edited April 2010
    Journalists don't get to buy stolen goods to report things.

    Quid on
  • EvanderEvander Registered User regular
    edited April 2010
    Lanz wrote: »
    Quid wrote: »
    http://www.lacriminaldefenseattorney.com/TheftCases.html

    Grand theft is $400 or more.

    And let's not pretend that an unreleased secret version of corporate tech is of the same value as released tech anyway.

    yeah, we've likely got some kind of trade secrets issue going on here.

    It likely doesn't help matters that Gizmodo A) Paid $5000 for the device and B) Tore the thing apart to look at it's techno-innards

    As long as Gizmodo didn't try to charge Apple for returning the device, the price they paid is irrelevant. Any statute I've ever seen involving purchasing of stolen property doesn't have any penalties attatched if you return the property to the owner when they step forward to claim it (and Gizmodo definitely can't be accused of trying to hide their possession of the device.)

    Opening the thing up could indeed be and issue, but that would have to do with vandalism or destruction of property. It would have nothing to do with theft.

    Evander on
  • gearngearn __BANNED USERS
    edited April 2010
    If Apple is evil for defending their trade secrets, is Gizmodo evil as fuck for exposing them?

    gearn on
  • EvanderEvander Registered User regular
    edited April 2010
    Quid wrote: »
    Journalists don't get to buy stolen goods to report things.

    buying stolen goods one time (and returning them to the owner when they come forward) doesn't justify a raid of the magnitude that occured.

    Really, people buy and sell "found" items all of the time. It is the height of goosery to pretend that the cops do this in every single instance, and that this isn't special treatment for Apple.

    Evander on
  • QuidQuid I don't... what... hnnng Registered User regular
    edited April 2010
    Evander wrote: »
    buying stolen goods one time (and returning them to the owner when they come forward) doesn't justify a raid of the magnitude that occured.

    Really, people buy and sell "found" items all of the time. It is the height of goosery to pretend that the cops do this in every single instance, and that this isn't special treatment for Apple.

    So the cops were dicks and it was Apple's fault.

    Just... don't bother. Spout your crazy at someone else.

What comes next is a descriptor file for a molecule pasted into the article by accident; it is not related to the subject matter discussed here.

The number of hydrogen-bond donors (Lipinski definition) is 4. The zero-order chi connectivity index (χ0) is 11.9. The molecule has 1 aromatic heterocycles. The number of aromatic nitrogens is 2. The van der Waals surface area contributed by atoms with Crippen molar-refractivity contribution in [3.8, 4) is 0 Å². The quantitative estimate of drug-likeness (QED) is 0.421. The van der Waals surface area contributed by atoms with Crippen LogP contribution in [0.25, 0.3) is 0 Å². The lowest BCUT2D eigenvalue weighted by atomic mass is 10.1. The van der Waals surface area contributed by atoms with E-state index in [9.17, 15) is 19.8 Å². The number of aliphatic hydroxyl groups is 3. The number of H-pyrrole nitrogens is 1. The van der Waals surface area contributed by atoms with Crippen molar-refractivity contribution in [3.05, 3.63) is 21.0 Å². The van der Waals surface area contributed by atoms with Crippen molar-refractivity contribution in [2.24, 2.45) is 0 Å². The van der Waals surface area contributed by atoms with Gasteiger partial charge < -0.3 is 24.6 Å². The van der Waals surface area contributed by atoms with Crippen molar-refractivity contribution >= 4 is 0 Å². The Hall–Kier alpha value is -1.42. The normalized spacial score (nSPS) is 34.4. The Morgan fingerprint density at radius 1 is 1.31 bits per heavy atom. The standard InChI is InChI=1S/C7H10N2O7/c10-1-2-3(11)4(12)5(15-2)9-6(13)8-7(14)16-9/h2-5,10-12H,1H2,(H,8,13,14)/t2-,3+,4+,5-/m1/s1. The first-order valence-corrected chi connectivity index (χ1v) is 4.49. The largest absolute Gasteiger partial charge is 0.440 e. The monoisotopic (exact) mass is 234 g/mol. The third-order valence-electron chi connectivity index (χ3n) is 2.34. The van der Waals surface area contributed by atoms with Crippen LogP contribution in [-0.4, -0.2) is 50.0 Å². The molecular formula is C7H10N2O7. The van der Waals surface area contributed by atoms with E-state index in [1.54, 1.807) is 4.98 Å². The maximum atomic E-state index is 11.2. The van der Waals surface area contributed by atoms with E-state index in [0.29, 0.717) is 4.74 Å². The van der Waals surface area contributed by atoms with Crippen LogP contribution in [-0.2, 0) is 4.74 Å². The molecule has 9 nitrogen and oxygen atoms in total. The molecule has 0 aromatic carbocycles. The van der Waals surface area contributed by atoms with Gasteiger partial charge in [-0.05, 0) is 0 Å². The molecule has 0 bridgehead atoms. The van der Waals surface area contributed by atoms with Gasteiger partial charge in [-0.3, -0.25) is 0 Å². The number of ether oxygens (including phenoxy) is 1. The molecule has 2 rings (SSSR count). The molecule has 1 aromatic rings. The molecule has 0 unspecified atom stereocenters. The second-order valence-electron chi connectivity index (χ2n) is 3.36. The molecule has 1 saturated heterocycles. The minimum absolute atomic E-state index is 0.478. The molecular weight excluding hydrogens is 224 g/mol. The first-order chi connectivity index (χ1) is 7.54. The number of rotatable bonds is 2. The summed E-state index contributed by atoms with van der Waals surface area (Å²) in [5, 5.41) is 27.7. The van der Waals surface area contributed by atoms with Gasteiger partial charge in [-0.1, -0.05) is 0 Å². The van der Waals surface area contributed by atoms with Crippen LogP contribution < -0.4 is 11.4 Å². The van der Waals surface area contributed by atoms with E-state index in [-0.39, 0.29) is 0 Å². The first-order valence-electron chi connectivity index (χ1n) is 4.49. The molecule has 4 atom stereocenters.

Quid on
  • EvanderEvander Registered User regular
    edited April 2010
    gearn wrote: »
    If Apple is evil for defending their trade secrets, is Gizmodo evil as fuck for exposing them?

    apple is not evil for defending their trade secrets. Apple is evil for attempting to intimidate the media in to being silent.

    Apple fucked up by giving the device to a guy who couldn't keep track of it. They should be responding by tightening their policies, not by lashing out at Gizmodo. Gizmodo's job is to disseminate whatever information they get their hands on.

    Evander on
  • MegalomaniageekMegalomaniageek Registered User
    edited April 2010
    This goes back to that legal-ethical dichotomy. Apple has the legal right to try and nail Gizmodo to the wall as hard as they can. I do not think it is morally right for them to do so.
    I don't think that what Gizmodo did was legal, but since they bought the product from the actual thief and returned it as soon as Apple came forward, it's kind of murky. It does seem unethical to reveal trade secrets and possibly give other companies the opportunity to steal Apple's work. Other than that, I generally condone a reporter reporting what's what.

    Edit: Also, agreed with Evander re: Apple is not evil for defending trade secrets, but trying to intimidate the media into silence is evil.
    Still, I don't know whether I can condemn Apple's actions when the point is to do both, particularly the former.

    Megalomaniageek on
    Shadowhope wrote:
    What's the difference between Mass Effect 3 and the Gospel According to Saint Mark? One has an ending too sacred to be changed, and the other is part of the Bible.